RESTRICTED - Not to be released outside the General Accounting Office except on the basis of specific approval by the Office of Legislative Liaison, a record of which is kept by the Distribution Section, Publications Branch, OAS RELEASED Audit of Senate Employees Barber Shop, Calendar Year 1970 B.133046 United States Senate BY THE COMPTROLLER GENERAL OF THE UNITED STATES JUH'1E 9 1 1 97 COMPTROLLER GENERAL OF THE UNITED STATES WASHINGTON. D.C. 20548 B-133046 Dear Mr. Dunphy: We have examined into the financial transactions of the SENATE EMPLOYEES BARBER SHOP for the calendar year 1970 pur- suant to your request dated December 22, 1970. Our examina- tion included appropriate tests, to the extent permitted by the accounting records, and such other auditing procedures as we considered necessary. We did not obtain the head barber's comments on the matters discussed in this report. GENERAL COMMENTS The barber shop was established about 1928 to provide convenient, efficient, and economical services to employees of the Senate. The shop was managed by the head barber, under the direction of the Senate Committee on Rules and Administra- tion and the Sergeant at Arms of the Senate. At December 31, 1970, the staff consisted of the head barber, four regular bar- bers, and a shoeshine boy who also served as a part-time jani- tor. Each barber held a license from the District of Columbia Board of Barber Examiners. Income was received principally from barber services per- formed for the following fees. Haircut $1.5 0 a Shave 1.00 Tonic .35 Massage 1.75 Shampoo 1.75 Shoeshine .25 aIncreased from $1.25, effective May 1, 1970. In addition to the fees received from barber services, other income was received from the sale of combs and nail clippers. The head barber collected the receipts from all barber ser- vices and paid the other barbers as compensation 75 percent of the receipts for the services they had performed. The head barber retained 100 percent of the receipts for the services 50TH ANNIVERSARY 1921-1971 B-133046 he had performed. The head barber deducted from the compensa- tion of each of the other barbers Federal income taxes, Dis- trict of Columbia income taxes, and uniform rental and laundry expenses. The shoeshine boy, who provided his necessary sup- plies, retained all receipts from shoeshine operations. The head barber, in addition to participating in the receipts, received a management fee consisting of the net in- come from shop operations, that is, the total income less the compensation of the barbers and shop expenses. Appropriated funds were used to supplement the earnings of the barber shop employees. An annual salary of $4,476 was paid to the head barber and to each of the other barbers. The shoeshine boy was paid $2,220, on the basis of an hourly rate, to supplement the income from his operations for the year. The barbers are classified as custodial employees of the Archi- tect of the Capitol, under sections 501 and 502 of the Federal Employees Pay Act of 1945, as amended (2 U.S.C. 60e-3, 60e-4). COMMENTS ON ACCOUNTING RECORDS The head barber is responsible for maintaining the ac- counting records of the shop. The only formal records main- tained are cash register tapes, payroll records--payments to the barbers--and summary ledger sheets. The ledger sheets sum- marized the weekly amounts paid to each barber as gross pay; the deductions for taxes, etc.; net pay; and the amounts paid for supplies and laundry service. Receipts from barber services were recorded through the use of a cash register. Each barber was assigned a number, which appeared on the register tape next to his recorded re- ceipts. At the end of each week, the head barber totaled the receipts for each barber, prepared the payroll record, and paid each barber on the basis of his recorded receipts. We found that the payroll records contained numerous arithmetical errors. Although the net dollar effect of these errors was not considered significant, the number of errors indicated that not enough care was being given to the preparation of the payrolls. 2 B-133046 Expenses of the barber shop are paid in cash, except for magazine expenses and taxes, both of which are paid by the head barber's personal check. The head barber maintains a file of paid invoices, which are used as source documents to record the expenses in the summary ledger sheets. STATUS OF ITEMS PREVIOUSLY REPORTED In our report for calendar year 1969, we commented on the sale of sundry items, the declaration of tips, and the leave system. During our review for calendar year 1970, we noted that: -- The head barber started recording the sale of sundry items (combs and nail clippers) on a monthly basis be- ginning in August 1969. He failed, however, to rec- ord or report any of these sales for the second half of 1970 to your office. (For statement purposes, we estimated the sales for the year on the basis of the selling price of goods purchased for resale.) --All barbers had filed weekly declarations of tips. We noted that one barber, despite the amount of his gross receipts, had reported receiving no tips during the entire year. -- The head barber, contrary to requirements, had not re- ported leave usage to your office quarterly during cal- endar year 1970, nor had he maintained individual leave records. The daily time sheets showed that the five barbers employed during the year had taken a total of 16 weeks and 3 days of annual leave and 21 weeks of sick leave. COMMENTS ON THE SHOP OPERATION Recorded receipts from the barber services for the calen- dar year 1970 was $685 less than those for calendar year 1969, as shown below. B-133046 Receipts Increase or Quarter 1970 1969 decrease(-) First $ 4,070 $ 4,742 -$672 Second 4,644 4,465 179 Third 4,694 4,516 178 Fourth 4,331 4,701 -370 Total $17,739 $18,424 -$685 COMMENTS ON FINANCIAL STATEMENT The accompanying comparative statement of income and ex- penses and compensation to barbers was prepared by us from records maintained and information furnished by the head bar- ber. The statement does not include the cost of certain bene- fits and services furnished to the barber shop without charge, such as space, utilities, telephone service, permanent equip- ment, furniture, painting, and repairs. Because of the small size and character of the operations of the barber shop, the usual accounting controls do not exist. We believe that, under these circumstances, the reliance that can be placed upon the financial statement depends upon the degree of confidence in the manner in which the financial rec- ords have been maintained. Our audits of the Senate Employees Barber Shop give us serious doubt as to whether the financial records maintained by the head barber are accurate and com- plete. Therefore we are not expressing an opinion on the ac- companying financial statement. Sincerely yours, Comptroller General of the United States Enclosure The Honorable Robert G. Dunphy Sergeant at Arms United States Senate 4 SCHEDULE 1 SENATE EMPLOYEES BARBER SHOP COMPARATIVE STATEMENT OF INCOME AND EXPENSES AND COMPENSATION TO BARBERS FOR CALENDAR YEARS 1970 AND 1969 1970 1969 INCOME (note a): Barber services $17,739 $18,424 Merchandise sales (estimated) 50 53 Total income $17,789 $18,477 COMPENSATION: Barbers (note a): Alexander C. Culver $ 4,446 $ 4,221 Alonzo G. Nicholson 1,528 1,159 Philip Johnson 3,212 2,668 John F. Nicholson - 919 Henry T. Hampton - 2,539 Edward Bronson 2,545 2,323 John Martin 2,685 1,188 Earl Anderson - 146 Total compensation 14,416 15,163 OPERATING EXPENSES: Supplies 348 320 Laundry 374 406 Magazines (note b) 54 180 Total operating expenses 776 906 MANAGEMENT FEE TO ALEXANDER C. CULVER, HEAD BARBER 2,597 2,408 Total compensation, operating expenses, and management fee $17,789 $18,477 aExclusive of tips and of salary paid by the Architect of the Capitol from appropriated funds. bContrary to requirements, magazine expense was not posted in the ledger, nor was it reported to the Sergeant at Arms each quarter. U.S. GAO, Wash., D.C.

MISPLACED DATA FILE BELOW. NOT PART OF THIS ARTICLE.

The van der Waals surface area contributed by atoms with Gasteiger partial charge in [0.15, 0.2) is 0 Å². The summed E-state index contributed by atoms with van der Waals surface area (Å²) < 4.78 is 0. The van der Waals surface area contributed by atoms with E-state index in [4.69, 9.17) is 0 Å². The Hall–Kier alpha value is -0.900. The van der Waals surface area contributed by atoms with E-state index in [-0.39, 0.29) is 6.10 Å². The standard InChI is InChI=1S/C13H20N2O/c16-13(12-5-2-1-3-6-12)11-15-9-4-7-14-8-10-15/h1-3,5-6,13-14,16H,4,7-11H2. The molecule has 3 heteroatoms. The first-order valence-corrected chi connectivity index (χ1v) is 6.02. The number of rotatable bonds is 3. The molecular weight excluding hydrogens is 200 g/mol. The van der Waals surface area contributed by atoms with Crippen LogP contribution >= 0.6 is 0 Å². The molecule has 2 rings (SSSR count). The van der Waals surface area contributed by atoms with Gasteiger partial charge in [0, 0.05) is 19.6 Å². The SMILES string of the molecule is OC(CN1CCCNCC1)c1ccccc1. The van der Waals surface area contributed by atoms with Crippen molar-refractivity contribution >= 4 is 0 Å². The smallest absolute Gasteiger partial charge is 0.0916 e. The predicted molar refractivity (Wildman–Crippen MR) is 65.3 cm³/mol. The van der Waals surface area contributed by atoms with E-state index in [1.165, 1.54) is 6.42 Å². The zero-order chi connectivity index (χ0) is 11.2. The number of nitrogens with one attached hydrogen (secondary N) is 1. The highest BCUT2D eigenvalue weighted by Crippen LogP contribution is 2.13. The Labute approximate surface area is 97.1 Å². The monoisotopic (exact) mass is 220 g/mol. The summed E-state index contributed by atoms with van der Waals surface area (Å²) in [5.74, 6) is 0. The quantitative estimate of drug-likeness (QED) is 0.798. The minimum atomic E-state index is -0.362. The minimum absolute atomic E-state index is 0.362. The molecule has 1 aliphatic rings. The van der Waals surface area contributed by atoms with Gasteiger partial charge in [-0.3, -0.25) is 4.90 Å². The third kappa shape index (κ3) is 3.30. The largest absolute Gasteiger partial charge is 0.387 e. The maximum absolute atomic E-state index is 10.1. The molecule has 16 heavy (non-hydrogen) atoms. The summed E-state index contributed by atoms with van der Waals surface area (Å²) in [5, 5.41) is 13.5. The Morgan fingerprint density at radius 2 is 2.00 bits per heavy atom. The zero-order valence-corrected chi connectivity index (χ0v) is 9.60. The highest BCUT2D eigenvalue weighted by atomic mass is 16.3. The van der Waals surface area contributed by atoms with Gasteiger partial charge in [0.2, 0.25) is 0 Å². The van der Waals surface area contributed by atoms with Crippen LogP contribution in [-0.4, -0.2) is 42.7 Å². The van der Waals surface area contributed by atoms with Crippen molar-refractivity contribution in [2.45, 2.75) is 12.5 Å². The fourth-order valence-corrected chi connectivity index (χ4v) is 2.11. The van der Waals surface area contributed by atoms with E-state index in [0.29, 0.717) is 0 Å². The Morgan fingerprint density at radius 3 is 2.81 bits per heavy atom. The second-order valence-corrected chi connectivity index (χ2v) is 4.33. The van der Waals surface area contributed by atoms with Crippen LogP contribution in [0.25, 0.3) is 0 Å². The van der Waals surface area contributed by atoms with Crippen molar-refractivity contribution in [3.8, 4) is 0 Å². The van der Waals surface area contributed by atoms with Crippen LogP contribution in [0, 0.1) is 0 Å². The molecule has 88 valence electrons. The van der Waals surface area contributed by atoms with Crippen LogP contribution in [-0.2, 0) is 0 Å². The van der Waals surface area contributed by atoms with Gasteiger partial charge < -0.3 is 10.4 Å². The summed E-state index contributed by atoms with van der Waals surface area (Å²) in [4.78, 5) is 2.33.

Audit of Senate Employees Barber Shop, Calendar Year 1970
Published by the Government Accountability Office on 1971-06-18.
Below is a raw (and likely hideous) rendition of the original report. (PDF)